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It's the Tomato That Thinks It's a Carrot

Agriculture: The new, orange-pigment varieties have up to 25 times more beta carotene.


Her cheeks were as orange as an orange, ripe tomato. Sounds odd, eh?

But thanks to the work of a plant geneticist at the U.S. Department of Agriculture, it's possible.

John R. Stommel of the USDA's Agricultural Research Service in Beltsville, Md., has developed three new processing-tomato varieties that contain about 10 to 25 times more beta carotene than typical tomatoes--hence, the orange pigment. Cherry and beefsteak types high in beta carotene will also be released for the fresh market, the agency said Thursday.

Beta carotene is converted by the body into vitamin A, essential in aiding vision, bone growth, tooth development and reproduction. Carrots, tomatoes and yellow vegetables are good sources.

Germ plasm (or reproductive cells) for the processing-tomato lines was released in April and is available upon request, Stommel said. Two of the varieties are adapted for growing conditions in California, the East and the Midwest; the third is not suited to California.

A major food producer in California is using material derived from the germ plasm to develop nutritionally enhanced products, the agency said.

The Golden State is the nation's leader in processing tomatoes, producing 94% of the nation's supply and about 40% of the world's.

The fruits, developed through traditional breeding from a beta-carotene-rich wild species, are described as "firm and crack-resistant." Tomatoes that split before harvest are susceptible to fruit rot, which can cause large losses for growers.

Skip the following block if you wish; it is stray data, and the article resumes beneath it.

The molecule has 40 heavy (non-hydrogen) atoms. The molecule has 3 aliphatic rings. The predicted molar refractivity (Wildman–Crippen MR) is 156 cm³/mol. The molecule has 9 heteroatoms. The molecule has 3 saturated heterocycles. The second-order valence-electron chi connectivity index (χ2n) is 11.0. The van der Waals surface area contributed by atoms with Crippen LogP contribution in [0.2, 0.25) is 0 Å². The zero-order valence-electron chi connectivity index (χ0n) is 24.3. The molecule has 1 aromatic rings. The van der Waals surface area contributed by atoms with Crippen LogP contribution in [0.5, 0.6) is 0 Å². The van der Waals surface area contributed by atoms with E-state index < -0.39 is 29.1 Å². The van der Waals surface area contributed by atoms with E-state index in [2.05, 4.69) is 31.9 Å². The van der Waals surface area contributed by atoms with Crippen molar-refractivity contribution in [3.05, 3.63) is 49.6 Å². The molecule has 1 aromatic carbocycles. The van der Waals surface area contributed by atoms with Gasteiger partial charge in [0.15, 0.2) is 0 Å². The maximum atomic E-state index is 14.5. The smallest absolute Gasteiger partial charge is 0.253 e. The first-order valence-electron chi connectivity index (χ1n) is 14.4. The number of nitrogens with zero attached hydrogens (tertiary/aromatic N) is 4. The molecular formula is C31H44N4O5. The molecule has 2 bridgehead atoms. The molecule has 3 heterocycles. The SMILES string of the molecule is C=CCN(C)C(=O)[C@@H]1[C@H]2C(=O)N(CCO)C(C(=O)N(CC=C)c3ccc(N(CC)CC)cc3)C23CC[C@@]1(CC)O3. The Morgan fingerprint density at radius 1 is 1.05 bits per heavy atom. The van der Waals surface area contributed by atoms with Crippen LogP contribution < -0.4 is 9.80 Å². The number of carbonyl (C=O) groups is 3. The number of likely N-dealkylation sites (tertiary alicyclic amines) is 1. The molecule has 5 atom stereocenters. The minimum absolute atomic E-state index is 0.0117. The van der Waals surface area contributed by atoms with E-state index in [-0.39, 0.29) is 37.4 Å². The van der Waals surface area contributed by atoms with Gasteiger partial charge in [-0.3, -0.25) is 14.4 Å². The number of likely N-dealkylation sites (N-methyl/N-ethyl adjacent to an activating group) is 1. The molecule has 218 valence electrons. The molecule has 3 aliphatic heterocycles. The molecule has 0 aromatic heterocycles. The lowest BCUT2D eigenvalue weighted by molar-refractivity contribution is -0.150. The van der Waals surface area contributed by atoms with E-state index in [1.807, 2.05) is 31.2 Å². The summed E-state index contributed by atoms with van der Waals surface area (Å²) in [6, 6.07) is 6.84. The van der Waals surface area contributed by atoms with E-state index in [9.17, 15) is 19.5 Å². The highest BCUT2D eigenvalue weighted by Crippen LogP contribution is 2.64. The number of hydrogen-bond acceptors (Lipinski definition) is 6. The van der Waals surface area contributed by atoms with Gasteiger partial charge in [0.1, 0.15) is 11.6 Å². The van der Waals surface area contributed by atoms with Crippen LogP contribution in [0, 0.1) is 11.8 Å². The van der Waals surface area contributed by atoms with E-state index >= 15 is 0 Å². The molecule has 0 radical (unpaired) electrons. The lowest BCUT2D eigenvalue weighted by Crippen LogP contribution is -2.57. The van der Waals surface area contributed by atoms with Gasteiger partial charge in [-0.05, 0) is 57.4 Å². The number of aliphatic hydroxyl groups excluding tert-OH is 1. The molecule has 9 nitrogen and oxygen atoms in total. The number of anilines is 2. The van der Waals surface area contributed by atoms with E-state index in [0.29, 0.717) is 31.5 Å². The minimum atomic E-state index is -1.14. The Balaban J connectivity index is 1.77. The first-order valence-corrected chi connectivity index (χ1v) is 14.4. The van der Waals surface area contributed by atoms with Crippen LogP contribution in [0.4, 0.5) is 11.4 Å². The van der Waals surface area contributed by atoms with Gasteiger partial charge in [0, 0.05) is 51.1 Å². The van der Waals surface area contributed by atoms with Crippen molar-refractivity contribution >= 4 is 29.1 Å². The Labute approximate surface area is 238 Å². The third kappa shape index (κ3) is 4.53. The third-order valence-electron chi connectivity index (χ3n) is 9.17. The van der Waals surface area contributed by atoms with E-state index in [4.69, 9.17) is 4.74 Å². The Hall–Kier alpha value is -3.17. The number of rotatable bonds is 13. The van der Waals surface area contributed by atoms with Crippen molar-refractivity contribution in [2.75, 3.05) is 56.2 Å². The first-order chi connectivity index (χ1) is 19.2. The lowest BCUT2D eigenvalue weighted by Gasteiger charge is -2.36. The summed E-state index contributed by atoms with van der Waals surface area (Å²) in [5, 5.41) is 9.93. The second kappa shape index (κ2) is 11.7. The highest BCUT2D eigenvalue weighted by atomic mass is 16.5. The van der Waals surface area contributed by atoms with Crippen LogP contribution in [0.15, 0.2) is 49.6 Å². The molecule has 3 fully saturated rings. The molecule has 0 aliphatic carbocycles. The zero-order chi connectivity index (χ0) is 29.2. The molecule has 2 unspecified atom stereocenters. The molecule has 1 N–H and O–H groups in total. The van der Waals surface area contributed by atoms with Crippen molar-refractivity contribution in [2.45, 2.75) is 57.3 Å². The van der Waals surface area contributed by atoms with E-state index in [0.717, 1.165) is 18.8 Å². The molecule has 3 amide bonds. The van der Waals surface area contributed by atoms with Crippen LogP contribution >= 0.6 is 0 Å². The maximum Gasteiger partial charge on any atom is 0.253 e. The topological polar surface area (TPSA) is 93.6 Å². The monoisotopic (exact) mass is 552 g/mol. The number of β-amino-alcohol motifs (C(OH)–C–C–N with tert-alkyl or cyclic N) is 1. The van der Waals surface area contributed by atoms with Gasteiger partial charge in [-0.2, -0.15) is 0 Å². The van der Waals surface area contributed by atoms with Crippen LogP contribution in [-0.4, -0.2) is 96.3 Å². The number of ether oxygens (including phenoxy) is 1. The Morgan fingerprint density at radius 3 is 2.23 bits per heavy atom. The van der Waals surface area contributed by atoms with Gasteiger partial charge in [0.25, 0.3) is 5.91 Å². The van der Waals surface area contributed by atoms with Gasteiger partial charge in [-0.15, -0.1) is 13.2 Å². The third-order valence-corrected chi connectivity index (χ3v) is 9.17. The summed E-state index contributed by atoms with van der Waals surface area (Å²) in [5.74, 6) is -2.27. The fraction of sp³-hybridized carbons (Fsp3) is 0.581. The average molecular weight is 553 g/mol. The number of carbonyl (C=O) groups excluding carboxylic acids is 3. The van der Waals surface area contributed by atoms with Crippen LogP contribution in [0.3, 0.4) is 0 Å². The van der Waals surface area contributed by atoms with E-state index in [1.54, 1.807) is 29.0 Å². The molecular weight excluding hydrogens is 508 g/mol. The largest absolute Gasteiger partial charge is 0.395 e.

Stommel expects the orange color to take some getting used to. As things stand now, the industry puts a premium on the reddest tomatoes.

" 'Redder is better' is the dogma in the food industry," Stommel said.

Stommel declined to identify the producer, but he said the company is using the orange fruit to blend with red tomatoes for products such as sauces, pastes and juices. It is marketing an "orange" tomato juice in Asia, where, he said, customers have "not found the orange color to be objectionable."

Industry sources suggested that the likeliest candidates were Campbell Soup Co., in Sacramento; Hunt Foods Co., in Fullerton; and H.J. Heinz Co., in Stockton. Calls to Hunt and Heinz were not returned. Michael Kilpatric, a spokesman for Campbell in Camden, N.J., said, "We're constantly looking at new ways to improve our products," but he declined to comment on the orange tomatoes.

Nutritionally enhanced foods are a hot commodity these days. Last year, cereal makers went wild after getting permission from the Food and Drug Administration to make health claims. Some labels now claim that "soluble fiber from foods such as oat bran, as part of a diet low in saturated fat and cholesterol, may reduce the risk of heart disease."

Processors using tomatoes high in beta carotene could trumpet that fact, offering an incentive to invest in planting the new varieties, Stommel said.

Just how beneficial such products might be is unclear. Stommel noted that the varieties "could be beneficial in developing countries where blindness is a problem."

The wild species used by Stommel is endemic to the Galapagos Islands and produces pea-size, orange fruit. His challenge was to develop varieties that were large enough to be "horticulturally acceptable." Stommel described the two types appropriate for California as having an "elongated, round" shape.

Jane Rissler, senior staff scientist with the Union of Concerned Scientists in Washington, said she is not opposed to "nutritional food." However, she said, "I really would prefer to see people eating a balanced diet."

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